Just prior to the advent of Carolina Forest, the county rezoned the western portions of the county. And the state passed a law that cities and counties had to develop a comprehensive plan— a roadmap that forecasts where the growth is going to go, and what it might do— a crystal ball, so to speak, of what will happen next. Horry County has had one since 1987.

To some degree, the county controls the trajectory of growth— but that power is really held by the market— those private investors and entrepreneurs who, with their far-reaching buying and selling choices, influence trends, and those people that buy homes, condos, and businesses.

“Some of the things that have happened here that have caused growth have defied explanation,” Steve says. “Long before there was anything in Myrtle Beach, Waccamaw Pottery opened, and it became the #2 destination to visit after the beach. People would come to Myrtle Beach just to spend a weekend shopping there.”


The first commercial waterpark in the world was built in Myrtle Beach in 1973 by a client of Steve’s who owned a campground in North Carolina. One day, this man went on vacation to Switzerland, saw a luge, and decided to add water to the concept to entertain his guests.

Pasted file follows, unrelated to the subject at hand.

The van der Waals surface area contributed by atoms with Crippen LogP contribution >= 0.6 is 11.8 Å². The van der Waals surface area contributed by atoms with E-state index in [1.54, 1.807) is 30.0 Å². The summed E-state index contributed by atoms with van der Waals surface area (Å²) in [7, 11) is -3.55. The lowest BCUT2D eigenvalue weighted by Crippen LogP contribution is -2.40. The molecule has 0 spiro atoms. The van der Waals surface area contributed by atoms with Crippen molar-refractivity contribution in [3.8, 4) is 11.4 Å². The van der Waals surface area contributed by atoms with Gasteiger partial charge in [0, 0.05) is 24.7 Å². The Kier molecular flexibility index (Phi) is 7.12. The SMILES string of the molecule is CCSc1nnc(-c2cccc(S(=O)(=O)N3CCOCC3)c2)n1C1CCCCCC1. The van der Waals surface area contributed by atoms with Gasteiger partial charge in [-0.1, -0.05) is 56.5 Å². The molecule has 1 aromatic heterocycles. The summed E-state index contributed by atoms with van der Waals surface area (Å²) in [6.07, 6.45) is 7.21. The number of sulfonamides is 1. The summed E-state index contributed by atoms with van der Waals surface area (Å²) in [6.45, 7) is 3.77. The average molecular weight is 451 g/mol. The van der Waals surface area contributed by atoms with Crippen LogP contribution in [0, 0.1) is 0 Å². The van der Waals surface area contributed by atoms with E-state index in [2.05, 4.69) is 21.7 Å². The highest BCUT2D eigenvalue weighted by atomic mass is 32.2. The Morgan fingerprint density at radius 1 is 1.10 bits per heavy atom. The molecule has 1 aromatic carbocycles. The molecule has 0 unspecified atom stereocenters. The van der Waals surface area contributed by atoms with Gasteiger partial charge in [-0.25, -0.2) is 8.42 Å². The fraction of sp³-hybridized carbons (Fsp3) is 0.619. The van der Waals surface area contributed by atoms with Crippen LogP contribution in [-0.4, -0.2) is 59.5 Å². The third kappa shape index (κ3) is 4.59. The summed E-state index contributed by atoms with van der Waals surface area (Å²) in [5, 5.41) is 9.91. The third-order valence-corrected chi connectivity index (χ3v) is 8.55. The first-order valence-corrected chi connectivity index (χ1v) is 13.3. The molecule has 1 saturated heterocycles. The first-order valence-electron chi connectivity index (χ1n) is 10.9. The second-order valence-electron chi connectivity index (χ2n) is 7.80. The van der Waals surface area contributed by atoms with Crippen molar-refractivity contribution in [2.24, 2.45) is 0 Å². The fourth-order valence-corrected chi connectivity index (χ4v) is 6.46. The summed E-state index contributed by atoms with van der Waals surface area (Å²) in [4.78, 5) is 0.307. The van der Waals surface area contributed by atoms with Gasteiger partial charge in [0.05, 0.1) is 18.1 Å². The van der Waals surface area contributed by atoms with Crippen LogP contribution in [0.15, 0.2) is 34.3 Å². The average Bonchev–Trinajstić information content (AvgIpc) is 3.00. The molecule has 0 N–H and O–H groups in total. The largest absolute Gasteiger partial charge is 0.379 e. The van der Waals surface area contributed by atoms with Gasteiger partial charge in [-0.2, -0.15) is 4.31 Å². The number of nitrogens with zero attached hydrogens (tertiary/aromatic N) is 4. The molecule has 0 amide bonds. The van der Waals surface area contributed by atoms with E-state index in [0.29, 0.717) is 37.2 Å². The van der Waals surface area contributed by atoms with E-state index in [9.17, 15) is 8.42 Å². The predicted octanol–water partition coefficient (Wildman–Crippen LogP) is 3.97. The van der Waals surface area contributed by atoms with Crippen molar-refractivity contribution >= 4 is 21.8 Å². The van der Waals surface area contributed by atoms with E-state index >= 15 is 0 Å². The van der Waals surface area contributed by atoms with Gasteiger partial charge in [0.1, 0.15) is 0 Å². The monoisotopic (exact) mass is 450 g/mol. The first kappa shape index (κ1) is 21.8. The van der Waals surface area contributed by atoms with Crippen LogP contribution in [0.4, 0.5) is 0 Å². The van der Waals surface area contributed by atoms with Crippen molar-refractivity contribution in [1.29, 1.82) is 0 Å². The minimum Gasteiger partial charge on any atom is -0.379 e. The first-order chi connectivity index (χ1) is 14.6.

“Then people wanted to come here because it was the only waterpark in the world,” Steve says. “So you have more hotels, so then you have more jobs. And those workers need somewhere to live. So every time something like the waterpark happens, you change the community fabric in multiple ways.

“As to the recent surge of home building and buying down here, I think Covid is one contributing factor, but much more so are Covid policies. And down here they are much more relaxed. The huge increase in home prices in the Northeast has enabled many to sell their homes and retire early and purchase something down here at a low interest rate.

“The decisions we make as a collective body have also stimulated growth, in terms of creating highways and infrastructure and expansion that has stimulated growth more west. But quite simply, it’s the age-old formula of supply and demand. This past year has been one of the craziest I’ve seen in my thirty-five years in this industry.

“In the past, you’d list a house before you broke ground in the hopes that someone would come and look at your brochures and buy the house before you finished building it. In the past year, material prices are changing literally daily. And the house isn’t being listed for sale until they are hanging drywall, and then it sells in two days.”

“The demand is so far in excess of supply, nationwide, that it’s really upset everybody’s crystal ball,” Steve says. “People call me every day and ask me what’s going to happen next, and I tell them that my crystal ball ran out of batteries. For the first time in thirty plus years, I can’t see how this will go. I can’t see how supply is going to be able to catch up with demand until demand slows down.”